There is an unsaid expectation for Black candidates to not campaign on policies focusing on issues that affect the Black community. In Minneapolis, Black political candidates came together in a panel discussion last year to talk about expectations posed to them that weren’t placed on their white opponents, such as whether or not they were only going to represent Black people. And although white candidates are hardly if ever asked whether they were “only going to represent white people,” one Black candidate, Samantha Pree-Stinson, emphasized that by addressing issues that Black people face puts important issues to the forefront for all people.

4.) Suppression of Political Advancement or Financial Support

Fundraising is one of the hardest parts of sustaining a political run. Black political candidates receive less amounts of money from voters and organizations than their white opponents. This means that Black political candidates are less likely to stay the course with their campaigns and build the foundation it takes to maintain the engagement and commitment of their staff and the voters they are trying to reach. It also lowers their promotional impact to a larger range of voters, who aren’t aware that Black candidates are even running.

Another component that prevents financial support is when the candidate isn’t endorsed or backed by a prominent elected official, popular political figure or their political party. The Democratic National Committee and the Democratic Congressional Campaign Committee have failed to back many Black candidates with institutional support in past primaries although they’ve exclaimed that Black women are the “backbone” of the party. Out of 43 Black women running for House seats, only Lauren Underwood, a Black woman candidate for Illinois, was backed by the DCCC, leading in over $1,000,000 in fundraising.

Without money or political backing, Black candidates receive less publicity and attention, making them almost invisible to voters who are not informed and seen as less credible as a candidate. They are then forced to close up shop and end their campaign without any chance at advancing to the primaries. Kerri Harris, a Senate candidate for Delaware, didn’t accept donations from corporations, didn’t receive institutional support, and couldn’t even afford yard signs for her campaign until two weeks before the primary. She ended up losing the primaries to her opponent, Tom Carper, who had enough backing to win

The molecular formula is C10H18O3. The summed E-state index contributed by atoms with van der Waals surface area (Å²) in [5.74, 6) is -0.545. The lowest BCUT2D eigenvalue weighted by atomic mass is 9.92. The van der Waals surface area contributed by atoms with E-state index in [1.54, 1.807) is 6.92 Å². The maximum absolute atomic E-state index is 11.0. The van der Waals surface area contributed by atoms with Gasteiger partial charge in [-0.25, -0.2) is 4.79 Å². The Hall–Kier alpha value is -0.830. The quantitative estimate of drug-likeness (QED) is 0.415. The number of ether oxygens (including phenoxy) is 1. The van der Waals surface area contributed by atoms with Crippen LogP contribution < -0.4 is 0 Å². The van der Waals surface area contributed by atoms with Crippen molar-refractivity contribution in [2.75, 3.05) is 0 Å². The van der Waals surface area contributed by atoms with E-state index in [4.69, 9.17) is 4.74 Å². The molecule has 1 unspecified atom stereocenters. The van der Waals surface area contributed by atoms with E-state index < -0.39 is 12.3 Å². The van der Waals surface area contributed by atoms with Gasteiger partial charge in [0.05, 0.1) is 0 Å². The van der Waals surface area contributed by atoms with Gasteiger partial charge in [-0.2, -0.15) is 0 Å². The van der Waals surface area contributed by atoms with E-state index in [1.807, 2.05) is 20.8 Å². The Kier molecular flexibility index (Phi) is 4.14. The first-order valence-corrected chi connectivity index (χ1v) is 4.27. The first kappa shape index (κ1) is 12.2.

5.) Suppression of Humanity in the Media

Image is everything, when it comes to running for office. This becomes increasingly hard to manage when different media outlets craft an image of a Black candidate that caters to their stereotypes and misconceptions of Black people.

An political ad posted on social media by Kathy Hochul, a white candidate for lieutenant governor for New York, drew outcries of racism, after the ad targeted the financial struggles of Black candidate Jumaane Williams. This ad catered specifically to the stereotype of poverty and money mismanagement imposed on Black people as a whole. Rather than critiquing his financial responsibility as a member of the New York City Council, the ad goes after his personal financial problems including a failed business and a foreclosure on his home. Williams ended up losing to Hochul in the Democratic primary.

It’s even harder to try to change those media perceptions as a candidate without falling trap to those racist portrayals of “the angry Black” candidate. Minneapolis candidate Pree-Stinson recounted an incident where she had to “go into the comments and make a case for yourself without sounding like the angry Black woman,” after a blog post that mentioned her candidacy didn’t show her in the best light.

Black Congressional candidate Antonio Delgado was hit with an ad by his opponent, John Faso, which intercut clips from a music video he created in his past career as a rap artist, then ends by showing Delgado in a hoodie. It is clear that the ad was intending to play off of stereotypes of Black men as “hoodlums,” whose ability to spit rhymes makes them unable to be taken seriously enough to hold any consistent or important position of power. The motto of "any publicity is good publicity" doesn’t apply to Black candidates, whose campaign can go down in one racialized media hit.

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Even with all of these obstacles that Black political candidates face, a small percentage of them win. But we can push for more Black people in office by becoming aware of their existence in political races, and contributing to their success with financial, digital and voting support. Let our political support show the Black candidates we believe in that they are not alone in their fight against white supremacy, and we are here to see them win.